Today is world mental health day, so it’s the perfect time to shine a light on the current issues with mental health care within the NHS
A recent survey from the Royal College of Psychiatrists revealed that patients with mental health issues are waiting up to 13 years to get support from the NHS. The implications behind this are huge, with those suffering ending up jobless, divorced or in financial distress because of the delay.
The survey from the Royal College of Psychiatrists looked at the experience of 500 individuals diagnosed with mental health issues, it found that some had waited up to 13 years to get the treatment they needed.
A quarter of the 500 patients, who were drawn from across the UK, waited more than three months to see an NHS mental health specialist. Six per cent had waited at least a year.
“It is a scandal that patients are waiting so long for treatment”, said Prof Wendy Burn, the college’s president. “The failure to give people with mental illnesses the prompt help they need is ruining their lives.”
The survey, undertaken by Comres, also found that more than a third (37%) of those who faced a wait to access specialist help saw their mental health deteriorate during that time.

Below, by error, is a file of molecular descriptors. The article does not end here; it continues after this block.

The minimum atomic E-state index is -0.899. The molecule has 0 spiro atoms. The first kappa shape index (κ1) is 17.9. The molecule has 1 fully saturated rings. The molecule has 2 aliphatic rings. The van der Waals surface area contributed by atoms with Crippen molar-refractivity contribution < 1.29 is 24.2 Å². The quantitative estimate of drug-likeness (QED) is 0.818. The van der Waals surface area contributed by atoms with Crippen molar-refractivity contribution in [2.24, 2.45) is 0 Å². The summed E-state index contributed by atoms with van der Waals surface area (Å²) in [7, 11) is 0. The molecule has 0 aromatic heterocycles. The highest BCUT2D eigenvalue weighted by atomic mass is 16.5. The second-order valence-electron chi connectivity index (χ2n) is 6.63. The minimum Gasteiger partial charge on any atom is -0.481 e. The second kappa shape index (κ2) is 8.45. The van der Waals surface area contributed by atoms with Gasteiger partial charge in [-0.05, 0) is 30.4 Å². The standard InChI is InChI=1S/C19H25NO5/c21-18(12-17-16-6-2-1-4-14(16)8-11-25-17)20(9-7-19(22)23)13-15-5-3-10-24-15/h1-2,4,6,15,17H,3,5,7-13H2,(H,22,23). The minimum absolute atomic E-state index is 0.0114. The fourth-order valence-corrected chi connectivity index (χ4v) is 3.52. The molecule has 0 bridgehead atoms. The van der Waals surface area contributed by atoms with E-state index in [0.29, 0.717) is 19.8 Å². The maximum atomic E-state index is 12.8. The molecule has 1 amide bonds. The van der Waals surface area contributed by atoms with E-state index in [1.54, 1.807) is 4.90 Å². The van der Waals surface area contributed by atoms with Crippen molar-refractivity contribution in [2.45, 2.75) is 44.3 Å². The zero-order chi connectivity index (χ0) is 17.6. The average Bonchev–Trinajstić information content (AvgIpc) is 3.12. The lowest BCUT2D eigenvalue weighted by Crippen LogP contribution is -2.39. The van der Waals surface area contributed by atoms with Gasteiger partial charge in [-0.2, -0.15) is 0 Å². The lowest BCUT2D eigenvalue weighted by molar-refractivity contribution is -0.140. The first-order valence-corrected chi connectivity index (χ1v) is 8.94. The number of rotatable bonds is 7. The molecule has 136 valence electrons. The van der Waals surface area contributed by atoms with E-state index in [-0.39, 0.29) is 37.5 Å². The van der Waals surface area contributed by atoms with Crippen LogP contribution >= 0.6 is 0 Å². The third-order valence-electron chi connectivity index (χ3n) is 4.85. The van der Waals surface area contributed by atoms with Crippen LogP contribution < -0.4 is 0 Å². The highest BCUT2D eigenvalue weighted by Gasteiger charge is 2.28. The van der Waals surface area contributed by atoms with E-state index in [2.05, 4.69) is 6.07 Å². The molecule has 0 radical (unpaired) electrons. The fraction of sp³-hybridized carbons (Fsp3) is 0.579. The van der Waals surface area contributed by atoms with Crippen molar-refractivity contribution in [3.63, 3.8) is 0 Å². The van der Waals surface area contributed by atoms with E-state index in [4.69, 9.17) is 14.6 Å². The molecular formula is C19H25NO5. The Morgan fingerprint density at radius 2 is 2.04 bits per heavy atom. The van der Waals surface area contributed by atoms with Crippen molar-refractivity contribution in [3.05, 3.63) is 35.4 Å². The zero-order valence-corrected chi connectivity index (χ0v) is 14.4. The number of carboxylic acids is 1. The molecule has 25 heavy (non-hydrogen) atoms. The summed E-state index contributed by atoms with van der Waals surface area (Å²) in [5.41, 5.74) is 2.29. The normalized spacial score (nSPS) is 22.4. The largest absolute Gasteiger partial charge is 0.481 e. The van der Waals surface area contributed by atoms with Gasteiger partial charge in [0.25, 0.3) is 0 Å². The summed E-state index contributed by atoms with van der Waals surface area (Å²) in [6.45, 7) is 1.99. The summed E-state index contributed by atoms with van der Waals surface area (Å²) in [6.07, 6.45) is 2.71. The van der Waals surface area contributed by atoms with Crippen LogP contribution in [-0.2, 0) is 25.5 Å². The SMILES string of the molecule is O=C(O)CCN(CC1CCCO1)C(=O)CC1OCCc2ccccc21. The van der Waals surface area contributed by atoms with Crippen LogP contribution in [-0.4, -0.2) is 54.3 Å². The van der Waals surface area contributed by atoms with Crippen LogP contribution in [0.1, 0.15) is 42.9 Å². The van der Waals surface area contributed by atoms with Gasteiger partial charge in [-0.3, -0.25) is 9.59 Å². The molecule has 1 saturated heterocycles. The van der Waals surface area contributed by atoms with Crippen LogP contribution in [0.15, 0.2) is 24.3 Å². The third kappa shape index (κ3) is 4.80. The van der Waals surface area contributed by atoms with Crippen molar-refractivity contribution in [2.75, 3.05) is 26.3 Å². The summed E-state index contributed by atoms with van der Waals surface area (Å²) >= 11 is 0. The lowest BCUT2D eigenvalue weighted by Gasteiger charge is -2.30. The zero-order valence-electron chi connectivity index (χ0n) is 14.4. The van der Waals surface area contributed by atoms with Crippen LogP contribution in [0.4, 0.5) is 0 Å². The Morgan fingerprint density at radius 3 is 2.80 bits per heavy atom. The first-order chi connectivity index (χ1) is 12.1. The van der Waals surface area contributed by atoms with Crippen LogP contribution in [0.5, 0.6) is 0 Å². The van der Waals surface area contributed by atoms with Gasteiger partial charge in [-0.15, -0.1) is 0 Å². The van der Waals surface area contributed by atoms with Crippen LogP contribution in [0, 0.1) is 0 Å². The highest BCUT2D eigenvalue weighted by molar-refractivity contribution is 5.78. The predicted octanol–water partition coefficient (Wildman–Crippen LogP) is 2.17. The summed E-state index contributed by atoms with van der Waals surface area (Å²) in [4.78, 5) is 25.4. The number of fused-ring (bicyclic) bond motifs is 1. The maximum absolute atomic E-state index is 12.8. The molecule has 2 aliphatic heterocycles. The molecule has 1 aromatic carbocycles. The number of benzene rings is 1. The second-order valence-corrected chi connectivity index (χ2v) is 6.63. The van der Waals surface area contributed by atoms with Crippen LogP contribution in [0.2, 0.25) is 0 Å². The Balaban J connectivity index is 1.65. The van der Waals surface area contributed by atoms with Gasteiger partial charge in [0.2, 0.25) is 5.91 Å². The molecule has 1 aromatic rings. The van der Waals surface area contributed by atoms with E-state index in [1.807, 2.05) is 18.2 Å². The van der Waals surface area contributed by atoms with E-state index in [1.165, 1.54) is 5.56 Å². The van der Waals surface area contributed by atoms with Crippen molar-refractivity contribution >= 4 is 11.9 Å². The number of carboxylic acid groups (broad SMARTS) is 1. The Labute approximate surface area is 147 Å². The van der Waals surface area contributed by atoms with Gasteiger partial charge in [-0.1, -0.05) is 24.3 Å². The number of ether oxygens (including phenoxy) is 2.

One in three of those in the study indicated that their mental health worsened, 36% said they experienced relationship difficulties, 34% had had problems at work, including losing their job, and 32% had suffered financially.
The NHS in England is trying to shorten waiting times and increase access to mental health care for children and adults. The Care Quality Commission found last year that some under-18s in England were waiting for 18 months to get help.
“Long waits for mental health support can be both costly and distressing for people. From childhood to later life, it is vital that mental health support is on hand when people need it”, said Sarah Hughes, the chief executive of the Centre for Mental Health.
“The longer people wait, the more problems are likely to escalate to crisis point and the greater impact the mental health difficulty has on our health, education, work and relationships. The human cost is immeasurable, but we know it has an enduring impact.”
A spokesperson for NHS England said: “It would be appropriate to highlight that, after decades of underinvestment, the NHS is ramping up mental health services, including expanding talking therapies and improving treatment times while the NHS’s long-term plan will set out further priorities for the years ahead.”
It is also boosting other key areas of mental health care, such as A&E liaison psychiatry services and support for mothers with conditions related to giving birth such as postnatal depression and postpartum psychosis, in its drive to improve provision.